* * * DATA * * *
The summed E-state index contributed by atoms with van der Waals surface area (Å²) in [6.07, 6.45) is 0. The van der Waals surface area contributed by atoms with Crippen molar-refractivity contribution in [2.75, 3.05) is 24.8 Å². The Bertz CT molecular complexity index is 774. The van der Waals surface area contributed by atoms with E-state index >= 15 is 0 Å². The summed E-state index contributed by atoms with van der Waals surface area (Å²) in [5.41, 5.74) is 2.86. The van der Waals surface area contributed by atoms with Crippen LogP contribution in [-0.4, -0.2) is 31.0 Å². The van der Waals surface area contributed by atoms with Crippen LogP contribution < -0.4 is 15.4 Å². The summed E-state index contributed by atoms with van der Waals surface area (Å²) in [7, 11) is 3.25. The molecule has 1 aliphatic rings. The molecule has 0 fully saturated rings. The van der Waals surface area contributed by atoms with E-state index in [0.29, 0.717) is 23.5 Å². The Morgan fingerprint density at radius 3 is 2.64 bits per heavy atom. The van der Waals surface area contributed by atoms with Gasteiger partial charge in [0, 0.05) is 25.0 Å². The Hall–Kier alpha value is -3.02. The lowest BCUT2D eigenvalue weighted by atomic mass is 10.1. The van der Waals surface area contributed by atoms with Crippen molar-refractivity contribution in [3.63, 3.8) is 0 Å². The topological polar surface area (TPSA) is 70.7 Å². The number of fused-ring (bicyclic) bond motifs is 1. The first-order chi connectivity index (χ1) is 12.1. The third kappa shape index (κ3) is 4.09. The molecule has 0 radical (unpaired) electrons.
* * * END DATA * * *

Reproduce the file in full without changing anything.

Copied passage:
The summed E-state index contributed by atoms with van der Waals surface area (Å²) in [6.07, 6.45) is 0. The van der Waals surface area contributed by atoms with Crippen molar-refractivity contribution in [2.75, 3.05) is 24.8 Å². The Bertz CT molecular complexity index is 774. The van der Waals surface area contributed by atoms with E-state index >= 15 is 0 Å². The summed E-state index contributed by atoms with van der Waals surface area (Å²) in [5.41, 5.74) is 2.86. The van der Waals surface area contributed by atoms with Crippen LogP contribution in [-0.4, -0.2) is 31.0 Å². The van der Waals surface area contributed by atoms with Crippen LogP contribution < -0.4 is 15.4 Å². The summed E-state index contributed by atoms with van der Waals surface area (Å²) in [7, 11) is 3.25. The molecule has 1 aliphatic rings. The molecule has 0 fully saturated rings. The van der Waals surface area contributed by atoms with E-state index in [0.29, 0.717) is 23.5 Å². The Morgan fingerprint density at radius 3 is 2.64 bits per heavy atom. The van der Waals surface area contributed by atoms with Gasteiger partial charge in [0, 0.05) is 25.0 Å². The Hall–Kier alpha value is -3.02. The lowest BCUT2D eigenvalue weighted by atomic mass is 10.1. The van der Waals surface area contributed by atoms with Crippen molar-refractivity contribution in [3.63, 3.8) is 0 Å². The topological polar surface area (TPSA) is 70.7 Å². The number of fused-ring (bicyclic) bond motifs is 1. The first-order chi connectivity index (χ1) is 12.1. The third kappa shape index (κ3) is 4.09. The molecule has 0 radical (unpaired) electrons.